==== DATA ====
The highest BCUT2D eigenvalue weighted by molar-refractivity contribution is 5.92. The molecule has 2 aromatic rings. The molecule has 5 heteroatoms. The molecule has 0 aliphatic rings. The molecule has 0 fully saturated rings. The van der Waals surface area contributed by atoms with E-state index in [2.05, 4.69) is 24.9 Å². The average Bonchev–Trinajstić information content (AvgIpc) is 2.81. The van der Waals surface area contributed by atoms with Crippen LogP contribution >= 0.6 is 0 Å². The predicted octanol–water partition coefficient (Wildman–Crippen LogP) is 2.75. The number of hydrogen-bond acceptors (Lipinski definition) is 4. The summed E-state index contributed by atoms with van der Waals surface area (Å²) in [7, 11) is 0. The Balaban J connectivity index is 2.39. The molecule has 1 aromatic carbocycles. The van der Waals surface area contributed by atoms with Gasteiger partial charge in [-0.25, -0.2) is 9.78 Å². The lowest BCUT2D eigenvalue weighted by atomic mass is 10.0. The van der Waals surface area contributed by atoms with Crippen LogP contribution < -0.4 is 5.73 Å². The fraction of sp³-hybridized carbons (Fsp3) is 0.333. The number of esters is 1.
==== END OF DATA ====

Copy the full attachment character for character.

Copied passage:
The highest BCUT2D eigenvalue weighted by molar-refractivity contribution is 5.92. The molecule has 2 aromatic rings. The molecule has 5 heteroatoms. The molecule has 0 aliphatic rings. The molecule has 0 fully saturated rings. The van der Waals surface area contributed by atoms with E-state index in [2.05, 4.69) is 24.9 Å². The average Bonchev–Trinajstić information content (AvgIpc) is 2.81. The van der Waals surface area contributed by atoms with Crippen LogP contribution >= 0.6 is 0 Å². The predicted octanol–water partition coefficient (Wildman–Crippen LogP) is 2.75. The number of hydrogen-bond acceptors (Lipinski definition) is 4. The summed E-state index contributed by atoms with van der Waals surface area (Å²) in [7, 11) is 0. The Balaban J connectivity index is 2.39. The molecule has 1 aromatic carbocycles. The van der Waals surface area contributed by atoms with Gasteiger partial charge in [-0.25, -0.2) is 9.78 Å². The lowest BCUT2D eigenvalue weighted by atomic mass is 10.0. The van der Waals surface area contributed by atoms with Crippen LogP contribution < -0.4 is 5.73 Å². The fraction of sp³-hybridized carbons (Fsp3) is 0.333. The number of esters is 1.